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ADVANCE Faculty Recruitment Tutorial

Persistent Myths About Racial Diversity

In an attempt to discover PhD recipients' real-life job-market experiences, Smith , Wolf, and Busenberg (1996) interviewed over 300 recipients of prestigious Ford, Mellon, and Spencer doctoral fellowships. Their sample, representative of both gender (48% women) and racial (26% African American, 4% Asian or Pacific Islanders, 35% White, 32% Latino, 3% American Indian) diversity, spanned a wide range of academic disciplines. Their findings, some of which are outlined below, contrasted starkly with pervasive myths regarding faculty diversification (see our Recruitment Handbook for a complete list of findings).

 

Myth

Reality

The scarcity of faculty of color and women in the sciences means that few are available and those who are available are highly demand by wealthy, prestigious institutions.

Though scarcity is certainly a factor, it is not the only (or even legitimate) reason for lack of faculty of color in academe. A majority of scientists of color reported they were not pursued for faculty positions by academic institutions, regardless of their wealth or prestige, and thus continued in postdoctoral study. Many were quite concerned about finding jobs and others had left academe for the industry because they were unable to find positions.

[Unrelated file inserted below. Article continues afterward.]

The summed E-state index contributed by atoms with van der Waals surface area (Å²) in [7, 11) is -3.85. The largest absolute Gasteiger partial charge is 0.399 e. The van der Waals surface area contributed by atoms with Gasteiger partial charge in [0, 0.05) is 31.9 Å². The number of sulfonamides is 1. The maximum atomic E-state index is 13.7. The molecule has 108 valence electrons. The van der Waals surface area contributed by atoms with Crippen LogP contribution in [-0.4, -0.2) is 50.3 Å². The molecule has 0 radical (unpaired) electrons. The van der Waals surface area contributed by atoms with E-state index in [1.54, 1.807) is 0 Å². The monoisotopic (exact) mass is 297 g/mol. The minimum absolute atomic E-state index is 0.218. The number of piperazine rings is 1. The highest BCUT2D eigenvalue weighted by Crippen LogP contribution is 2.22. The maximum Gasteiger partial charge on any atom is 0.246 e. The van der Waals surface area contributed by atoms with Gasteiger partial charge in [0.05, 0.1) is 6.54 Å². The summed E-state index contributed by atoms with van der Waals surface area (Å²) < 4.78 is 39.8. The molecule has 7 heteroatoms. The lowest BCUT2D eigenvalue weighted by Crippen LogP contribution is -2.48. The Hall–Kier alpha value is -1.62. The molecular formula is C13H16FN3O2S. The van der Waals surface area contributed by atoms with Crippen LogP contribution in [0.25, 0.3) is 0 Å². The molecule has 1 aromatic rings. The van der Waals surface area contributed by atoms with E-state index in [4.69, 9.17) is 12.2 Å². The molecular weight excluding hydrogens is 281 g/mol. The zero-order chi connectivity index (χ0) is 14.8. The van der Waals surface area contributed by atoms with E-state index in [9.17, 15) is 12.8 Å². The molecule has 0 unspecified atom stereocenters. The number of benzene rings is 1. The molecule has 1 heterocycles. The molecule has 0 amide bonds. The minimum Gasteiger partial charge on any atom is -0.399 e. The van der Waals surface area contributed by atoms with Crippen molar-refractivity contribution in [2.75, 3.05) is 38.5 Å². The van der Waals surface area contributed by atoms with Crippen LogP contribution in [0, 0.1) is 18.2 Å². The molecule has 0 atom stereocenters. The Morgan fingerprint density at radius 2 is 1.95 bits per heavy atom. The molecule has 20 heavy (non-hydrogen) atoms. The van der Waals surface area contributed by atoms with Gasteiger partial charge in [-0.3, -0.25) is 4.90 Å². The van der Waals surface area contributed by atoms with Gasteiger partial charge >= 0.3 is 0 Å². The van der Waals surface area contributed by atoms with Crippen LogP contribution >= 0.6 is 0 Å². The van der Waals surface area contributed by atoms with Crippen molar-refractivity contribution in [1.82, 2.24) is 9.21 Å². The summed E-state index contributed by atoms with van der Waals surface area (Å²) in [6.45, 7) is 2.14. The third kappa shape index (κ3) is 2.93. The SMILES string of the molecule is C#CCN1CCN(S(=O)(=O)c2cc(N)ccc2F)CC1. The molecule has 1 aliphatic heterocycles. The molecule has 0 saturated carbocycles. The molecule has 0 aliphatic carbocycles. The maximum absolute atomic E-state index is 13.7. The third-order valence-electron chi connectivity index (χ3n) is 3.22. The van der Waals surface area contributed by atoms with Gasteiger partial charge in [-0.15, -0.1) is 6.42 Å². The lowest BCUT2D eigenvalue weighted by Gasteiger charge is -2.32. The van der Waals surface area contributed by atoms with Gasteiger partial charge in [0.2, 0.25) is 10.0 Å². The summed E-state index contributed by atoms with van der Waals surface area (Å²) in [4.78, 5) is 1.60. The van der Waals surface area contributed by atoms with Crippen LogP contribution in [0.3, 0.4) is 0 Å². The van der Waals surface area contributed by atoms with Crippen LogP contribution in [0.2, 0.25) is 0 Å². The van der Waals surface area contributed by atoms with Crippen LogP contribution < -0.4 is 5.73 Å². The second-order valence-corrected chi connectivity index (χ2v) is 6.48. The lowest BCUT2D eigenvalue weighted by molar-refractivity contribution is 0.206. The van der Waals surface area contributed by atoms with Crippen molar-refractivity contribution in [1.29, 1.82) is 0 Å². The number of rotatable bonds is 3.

Faculty of color are leaving the academe altogether for more lucrative positions in the government or industry.

Choices to leave the academe were as often a function of the problems of academe (such as the need to establish a career before the age of forty, inhumane search processes, and the difficult job market), as they were the result of the lack of such pressures outside.

     

Campuses are so focused on diversifying the faculty that heterosexual White males have no chance.

White men had a wide variety of choices. In most cases, where White men had difficulty in finding a regular faculty appointment, the fields in which they specialized had virtually no openings. White men who had expertise related to diversity had a significant advantage in the job market; indeed, it made them a "safer" choice than a faculty of color or woman doing similar research.

     

 

Persistent myths about gender diversity >>